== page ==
Making an offer and sealing the deal with an awesome candidate is an amazing moment. Your team’s missing piece has finally arrived, and the world seems full of hope and possibility.
And then, on their first day, the fantasy of the perfect new hire is replaced by the reality that you just hired a human being, with all their good qualities and bad habits alike. Nobody expects a new hire’s first day to go perfectly; we’re all used to the awkward small talk, questions and mistakes, and finding the new guy wandering aimlessly through the halls looking for the bathroom.
Sometimes though, the offenses are a little worse than asking a few too many questions or taking too long to figure out the task management system.
What do you do when a new employee turns out to be a different person than the one you thought you hired? Someone with a bad attitude, or who doesn’t seem to know the etiquette of working in an office with other people?
In so many companies, culture is of increasing focus and importance — but it only takes one bad apple to spoil all the work you’ve put into building a cohesive, successful team that can work together and support each other every day.
So what can you do when your awesome new hire feels like a dud?
Give ’em time.
The first day at a new job is nerve-wracking for most, and downright terrifying for some. People react to stress differently, and it’s possible your new hire isn’t really being their true self during their first week or so. Cut them a little slack early on, and make sure what you see as a bad attitude or lack of awareness isn’t just stress getting the better of them. They may seem distracted or flighty because they really are distracted by feeling overwhelmed with new people, new skills to learn, a new work environment — and they’ll be totally cool once they settle in a bit.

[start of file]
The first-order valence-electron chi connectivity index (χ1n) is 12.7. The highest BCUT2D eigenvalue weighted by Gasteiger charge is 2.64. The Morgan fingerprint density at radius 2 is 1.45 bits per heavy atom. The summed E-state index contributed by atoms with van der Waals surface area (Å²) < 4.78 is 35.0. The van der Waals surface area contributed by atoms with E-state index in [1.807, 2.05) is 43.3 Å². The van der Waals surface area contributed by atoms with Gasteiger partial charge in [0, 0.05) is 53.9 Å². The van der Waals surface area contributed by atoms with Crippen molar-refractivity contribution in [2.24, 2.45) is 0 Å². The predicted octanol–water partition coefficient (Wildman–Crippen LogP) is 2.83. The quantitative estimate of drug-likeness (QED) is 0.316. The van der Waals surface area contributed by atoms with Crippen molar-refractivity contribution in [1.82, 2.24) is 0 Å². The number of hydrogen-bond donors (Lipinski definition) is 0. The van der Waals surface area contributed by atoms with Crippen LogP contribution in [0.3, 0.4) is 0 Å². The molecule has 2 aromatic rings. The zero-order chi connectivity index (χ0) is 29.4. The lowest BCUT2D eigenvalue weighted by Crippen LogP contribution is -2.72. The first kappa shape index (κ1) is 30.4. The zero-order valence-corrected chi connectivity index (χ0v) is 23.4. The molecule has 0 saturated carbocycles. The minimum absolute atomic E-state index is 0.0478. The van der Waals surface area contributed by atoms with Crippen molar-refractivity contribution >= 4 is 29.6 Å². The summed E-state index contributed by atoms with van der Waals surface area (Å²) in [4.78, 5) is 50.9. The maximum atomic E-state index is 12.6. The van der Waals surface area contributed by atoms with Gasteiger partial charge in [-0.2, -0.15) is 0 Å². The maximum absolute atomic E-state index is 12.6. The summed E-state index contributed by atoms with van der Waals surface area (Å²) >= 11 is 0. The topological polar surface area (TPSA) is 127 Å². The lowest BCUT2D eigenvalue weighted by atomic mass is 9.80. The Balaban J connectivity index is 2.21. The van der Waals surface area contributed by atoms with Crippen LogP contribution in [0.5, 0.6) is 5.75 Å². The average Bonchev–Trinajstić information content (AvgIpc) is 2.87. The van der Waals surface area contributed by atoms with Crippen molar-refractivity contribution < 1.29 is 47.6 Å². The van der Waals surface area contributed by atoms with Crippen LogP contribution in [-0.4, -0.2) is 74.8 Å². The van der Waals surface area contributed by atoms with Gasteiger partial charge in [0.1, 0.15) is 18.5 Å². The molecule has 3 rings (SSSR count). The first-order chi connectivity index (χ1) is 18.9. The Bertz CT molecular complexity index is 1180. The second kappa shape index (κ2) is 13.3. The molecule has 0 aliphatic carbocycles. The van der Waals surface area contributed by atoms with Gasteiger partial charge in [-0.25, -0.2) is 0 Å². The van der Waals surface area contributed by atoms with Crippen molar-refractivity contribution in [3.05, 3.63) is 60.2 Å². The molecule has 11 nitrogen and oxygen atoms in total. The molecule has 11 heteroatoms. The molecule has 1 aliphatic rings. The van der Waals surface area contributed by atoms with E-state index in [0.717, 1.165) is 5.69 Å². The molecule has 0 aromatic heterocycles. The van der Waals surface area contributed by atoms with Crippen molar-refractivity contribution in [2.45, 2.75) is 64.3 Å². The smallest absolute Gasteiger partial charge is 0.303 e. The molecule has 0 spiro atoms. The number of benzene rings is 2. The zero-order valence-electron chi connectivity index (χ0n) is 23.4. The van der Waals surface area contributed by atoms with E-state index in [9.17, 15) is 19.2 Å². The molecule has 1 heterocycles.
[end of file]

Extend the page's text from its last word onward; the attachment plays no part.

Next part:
Tell them the rules — clearly.
If this new job is the employee’s first job, they may need to just hear from you exactly what the rules are. People do some crazy things at work just because they don’t know better (even if it feels like they should, because, come on — texting during meetings or taking 2 hour lunches should be obvious no-no’s), you shouldn’t shy away from sitting down with them and making the rules clear.
Even people who have worked other places may have wildly different expectations for what’s appropriate at an office. Someone moving from a corporate job to a small startup, or vice versa, will likely be experiencing a bit of culture shock when they first arrive, and will bring lots of habits from their former role that you may need to correct. You’re not reprimanding them; just call them into your office and run down some of the biggest points.
Don’t jump the gun.
Feeling like you made a bad hiring decision can make you crazy. But don’t take drastic measures like immediately firing someone who suddenly doesn’t feel like such a good fit after all. Instead, put your amazing manager powers to use.
Keep communicating with your new hire about best practices, but also watch them closely to see if they are putting your advice into practice or disregarding it entirely. While it may take a while for someone to get used to a new habit or behavior and start doing it naturally every day, it’s not hard to tell when they are trying to do that.
Watch their behavior, and note the ways in which they adapt. Is it a smooth transition? Or are they struggling to fit into the mold of your culture?
If, after several weeks, it seems like your guidance hasn’t been heeded or that the person just can’t shape themselves to fit what your team needs, then it’s time to start evaluating how successful they will realistically be at your company. But before then, it’s all about time and careful coaching.
Have you ever made a hire you weren’t sure about?